). Thirdly, provision of micro-credit may lead to polarization between the poor and may even be detrimental for the poorest of the poor in view of the fact that many institutions require individuals to guarantee the return of the full loan amount. This means that as the size of the loan grows, it becomes harder to repay it (Copestake 2002
Moreover, despite the extensive bank networks and systems of today, poverty still persists. More than 500 million continue to live in urban slums with close to one billion people in persistent hunger in all regions of the Muslim world (Ahmed 2004, p. 150
). Banks did only a little to bridge the global socio-economic and technological gap; their micro-financing of privileged segments is set for profit-making at the expense of the poor and languishing (Abu Zahrah 1971, pp. 156–67
). Developed countries are doing a shady job of development in developing countries; and, when countries in the third world are largely funded by non-governmental organizations, world banks and international monetary funds that make most of them incur unfathomable amounts of debt, causing more damage to already prevailing conditions of poverty in those countries (Ahmed 2004, p. 150
The Islamic tradition is replete with moral, ethical, and legal teaching on wealth generation, development, and distribution. The Qur’an calls for equitable distribution of wealth and resources. Poverty should be eradicated as showcased in the numerous injunctions of voluntary sharing of resources with the poor and needy. This highlights Muslim responsibility on poverty alleviation, support, and integration of the underprivileged into economic and financial empowerment (Young 2010, pp. 201–23
). Justice, compassion, and solidarity towards the poor eases the socio-economic empowerment of the poor and needy. This requires the state, community, and people to commit together to alleviating poverty and helping those without food or healthcare (Dawwabah 2005, pp. 48–75
). The Qur’an (59:7) acknowledges economic disparities among rich and poor and sets the vision, measures, and incentives of its alleviation. The Qur’an, for instance, encourages Muslims to strive towards spiritual and economic empowerment while promoting acquisition and development of wealth. Dependence on others is seen as a form of self-caused demise (Renneboog et al. 2008, pp. 1723–42
). The idea is that one should commit to hard work, diligence, and transparency for wealth search with only a few limitations on how to look for it.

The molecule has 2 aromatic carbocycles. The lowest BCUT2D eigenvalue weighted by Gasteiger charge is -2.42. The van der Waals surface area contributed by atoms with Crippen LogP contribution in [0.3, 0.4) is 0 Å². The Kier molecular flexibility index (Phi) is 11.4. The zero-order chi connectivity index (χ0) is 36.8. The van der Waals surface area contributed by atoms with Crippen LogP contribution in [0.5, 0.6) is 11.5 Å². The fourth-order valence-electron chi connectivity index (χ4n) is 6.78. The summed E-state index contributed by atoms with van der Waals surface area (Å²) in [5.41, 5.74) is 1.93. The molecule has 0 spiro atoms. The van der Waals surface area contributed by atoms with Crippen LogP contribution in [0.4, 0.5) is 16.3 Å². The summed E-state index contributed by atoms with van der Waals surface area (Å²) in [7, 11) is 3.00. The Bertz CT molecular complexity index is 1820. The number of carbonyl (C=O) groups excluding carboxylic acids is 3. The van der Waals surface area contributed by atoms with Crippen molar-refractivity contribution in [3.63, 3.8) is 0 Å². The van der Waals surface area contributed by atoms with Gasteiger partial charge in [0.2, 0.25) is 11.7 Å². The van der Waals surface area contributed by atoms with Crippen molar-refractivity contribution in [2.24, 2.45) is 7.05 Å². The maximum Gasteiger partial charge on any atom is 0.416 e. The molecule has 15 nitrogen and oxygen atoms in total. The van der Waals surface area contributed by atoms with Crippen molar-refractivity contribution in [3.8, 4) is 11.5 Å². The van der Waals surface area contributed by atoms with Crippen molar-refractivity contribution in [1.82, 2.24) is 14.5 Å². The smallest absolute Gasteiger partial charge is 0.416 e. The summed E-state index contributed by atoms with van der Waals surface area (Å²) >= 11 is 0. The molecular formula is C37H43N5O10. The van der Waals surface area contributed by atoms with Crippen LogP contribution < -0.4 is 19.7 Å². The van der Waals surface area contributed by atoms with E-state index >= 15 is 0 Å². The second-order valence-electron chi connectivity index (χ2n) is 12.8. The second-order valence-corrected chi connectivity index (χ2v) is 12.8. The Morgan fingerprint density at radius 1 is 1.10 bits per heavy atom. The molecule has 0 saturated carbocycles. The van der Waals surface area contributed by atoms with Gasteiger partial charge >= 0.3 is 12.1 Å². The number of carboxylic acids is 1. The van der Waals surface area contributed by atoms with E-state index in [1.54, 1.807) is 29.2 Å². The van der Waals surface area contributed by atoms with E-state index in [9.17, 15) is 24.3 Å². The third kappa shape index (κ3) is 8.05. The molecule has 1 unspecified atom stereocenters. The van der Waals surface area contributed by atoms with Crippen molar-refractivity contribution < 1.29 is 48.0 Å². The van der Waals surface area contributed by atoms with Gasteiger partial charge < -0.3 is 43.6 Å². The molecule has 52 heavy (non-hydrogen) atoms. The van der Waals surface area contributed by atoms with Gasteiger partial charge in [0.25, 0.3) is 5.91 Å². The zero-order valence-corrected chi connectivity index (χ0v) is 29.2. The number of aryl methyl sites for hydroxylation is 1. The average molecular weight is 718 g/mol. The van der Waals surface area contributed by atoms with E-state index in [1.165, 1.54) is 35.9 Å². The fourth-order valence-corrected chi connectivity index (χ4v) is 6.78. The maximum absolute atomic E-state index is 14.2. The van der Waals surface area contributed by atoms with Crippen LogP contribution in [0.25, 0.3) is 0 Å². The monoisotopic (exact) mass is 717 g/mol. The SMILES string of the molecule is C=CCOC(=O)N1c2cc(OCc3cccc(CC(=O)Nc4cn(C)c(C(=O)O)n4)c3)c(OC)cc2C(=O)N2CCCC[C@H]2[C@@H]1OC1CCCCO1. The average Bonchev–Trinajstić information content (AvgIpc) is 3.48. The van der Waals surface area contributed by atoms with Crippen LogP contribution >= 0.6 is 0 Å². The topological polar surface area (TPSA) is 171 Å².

According to the Qur’an, resources should be explored (Buttle 2007, pp. 1076–88
), used and disposed of consistently with justice. In their effort to counter unequal distribution of wealth, both the state and society need to share the responsibility of protecting and providing for the poor through moderate consumption of resources, as well as to assure provision for the under-privileged. The shared responsibility of the state and the community is to ensure effective distribution of wealth. The duty of economic development that is incumbent on the state demands distribution of wealth in accordance with the stipulations of Shari’ah (Siddiqi 2004, p. 81
). The state should initiate programs that support and empower the poor by way of the provision of sustainable employment opportunities. This requires balancing out the rights of the poor to treasury allocation without neglecting the remaining population; others are owed a spiritual and ethical duty of care (Hassan and Shahid 2010, pp. 309–28
). Morally speaking, there is a close relationship between the individual and community in the Muslim society (Grodach 2011, pp. 300–9
). Still, a similar relationship exists between economic and spiritual empowerment and development.
Speaking of the context of economic transactions, God created resources in abundance (Dunya 2002, pp. 57–82
). The Qur’an holds high regard for those who sacrifice their wealth for the poor by way of charity (sadaqat